The Sacrificial Pitcher

We have all heard of a sacrifice fly ball, a batter that sacrifices his chance on base to move another base runner over, but a sacrificial pitcher is a bit strange.

I once overheard people in a restaurant booth complaining how their son was left in a to pitch a hopelessly lost game, for three innings. In addition, how this playoff game was only the first of two more, and how unfair it was to throw their son under the bus in such a losing proposition. One of the women, I assume was the young man’s mother, wanted this youngster to transfer out and go somewhere else. I assumed this was a college player.
This pitching staff strategy can be common, under certain conditions, and not all that unusual. On the other hand, I would assume this would not be the case in the youth leagues.

Leaving a pitcher out there to struggle in a losing proposition – no matter how hard the club tries, has a thought process that can involve many things.

The reasons for sacrificing a pitcher to “wrap” things up when there is no chance to turn things around is usually based on a pattern of known facts and tendencies within the pitching staff itself… Those patterns are:

  • the makeup of the pitching staff, with respect to who has what in their pitch inventory.
  • how much experience within the pitching staff does the coaching staff have to work with.
  • who has pitched most recently and who needs what for rest.
  • who has been knocked around recently by the next three(3) clubs to be faced.
  • what are the standings for the club and what are their chances next.
  • is it worth going out and grinding it out now, or save your pitching staff for next season.
  • when things are beyond saving, there’s always a pitcher(s) that could use the experience.

Now as unreasonable as all this may seem, it is not. Here is why:

  • rookies can use live fire to gain experience.
  • there’s really no pressure to win, per say, so pitchers needing work can progress with a little less in the gut wrenching department.
    (now this doesn’t mean leave your game face on the bench.)
  • leaving that/those pitchers out of a hopeless situation who are the mainstays on the pitching staff saves them from the potential of not being available for a decisive string of games later on.

Coaches in the amateur ranks may want to plan on this kind of situation, and have a moving scale as they go into a season. Progressive planning not only saves time and last minute juggling, but it is a more efficient use of the pitching staff throughout the season and into the next.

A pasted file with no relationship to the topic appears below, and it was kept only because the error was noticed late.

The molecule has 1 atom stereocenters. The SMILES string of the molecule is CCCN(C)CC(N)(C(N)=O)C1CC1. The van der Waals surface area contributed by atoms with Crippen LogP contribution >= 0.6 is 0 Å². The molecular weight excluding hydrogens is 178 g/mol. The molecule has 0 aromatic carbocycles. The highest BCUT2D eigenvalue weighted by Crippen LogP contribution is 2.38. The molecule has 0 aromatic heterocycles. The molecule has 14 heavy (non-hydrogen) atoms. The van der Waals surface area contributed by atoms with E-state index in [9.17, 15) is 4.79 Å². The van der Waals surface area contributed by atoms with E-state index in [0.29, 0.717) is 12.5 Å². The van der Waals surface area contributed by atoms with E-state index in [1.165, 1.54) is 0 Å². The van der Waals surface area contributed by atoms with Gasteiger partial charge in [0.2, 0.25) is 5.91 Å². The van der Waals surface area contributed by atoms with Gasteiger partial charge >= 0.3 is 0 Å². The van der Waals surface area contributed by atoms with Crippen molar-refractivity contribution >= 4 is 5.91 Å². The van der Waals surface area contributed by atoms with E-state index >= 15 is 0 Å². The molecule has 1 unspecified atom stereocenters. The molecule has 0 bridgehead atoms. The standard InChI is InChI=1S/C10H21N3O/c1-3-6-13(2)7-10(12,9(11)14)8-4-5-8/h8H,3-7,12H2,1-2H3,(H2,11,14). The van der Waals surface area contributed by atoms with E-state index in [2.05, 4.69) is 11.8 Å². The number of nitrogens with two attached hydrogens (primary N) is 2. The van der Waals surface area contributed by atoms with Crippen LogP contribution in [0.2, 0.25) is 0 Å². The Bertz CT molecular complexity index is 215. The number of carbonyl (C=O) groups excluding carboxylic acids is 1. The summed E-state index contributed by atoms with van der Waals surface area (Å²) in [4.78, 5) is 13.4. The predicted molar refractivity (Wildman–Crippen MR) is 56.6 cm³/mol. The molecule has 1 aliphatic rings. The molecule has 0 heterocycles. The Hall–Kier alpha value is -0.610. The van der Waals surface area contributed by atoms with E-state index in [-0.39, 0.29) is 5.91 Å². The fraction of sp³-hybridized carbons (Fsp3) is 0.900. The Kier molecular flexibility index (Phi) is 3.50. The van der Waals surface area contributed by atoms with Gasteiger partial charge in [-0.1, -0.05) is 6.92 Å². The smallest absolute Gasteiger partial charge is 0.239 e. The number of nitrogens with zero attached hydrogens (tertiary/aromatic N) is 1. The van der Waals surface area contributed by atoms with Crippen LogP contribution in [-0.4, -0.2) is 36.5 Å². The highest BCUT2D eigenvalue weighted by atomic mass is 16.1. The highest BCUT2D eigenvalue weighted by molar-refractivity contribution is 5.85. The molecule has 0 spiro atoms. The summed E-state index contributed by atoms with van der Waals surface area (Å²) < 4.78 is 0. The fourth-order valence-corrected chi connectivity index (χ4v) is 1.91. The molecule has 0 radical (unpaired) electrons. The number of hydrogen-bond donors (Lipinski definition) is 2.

The major drawback of this kind of management is not coaching and telling a pitcher upfront that he might be used in the situations described above. Throwing a pitcher into a losing game is not fun – period. However, when things are put on the table at the beginning of the season, on a one on one discussion, of when and why, there should be no surprises or sorrow grapes along the way from anybody. By the way, this one on one discussion should be made in private between the pitching coach and his pitcher, not in a conference meeting with all pitchers.

Back in my day, they had another name for it—one used often by the Yankees’ pitchers. They called it “taking one’s turn in the barrel”—leaving a starting pitcher in the game for seven innings or such, to take his lumps. It was often a lost-cause game, where the opposition had its hitting shoes on and then some and where their pitcher was working on a shutout, and on top of that the hapless hurler’s bullpen was thoroughly exhausted. I’d seen a lot of those games, like one where the Detroit Tigers went after Vic Raschi and beat him to a pulp and then some. He didn’t like it at all. But Casey Stengel told him that this was one of those days.
I can sympathize with all concerned. But this happens every once in a while, and most often because the bullpen is shot to hell and gone, no Joe Page to come in and put out the fire, the other pitchers have just plain had it up the wazoo—and no intervening day or days off, they have to play another game the next day. It happens at all levels of the game—more often in the majors than anywhere else, so I feel for all the young players, coaches, parents and all those others who have to sit there and take it on the chin. It’s a good thing that this doesn’t happen every day, or what would become of the game of baseball? Fortunately, every so often there’s a young pitcher who has seen very little action and who can come in there, start the game and right the ship.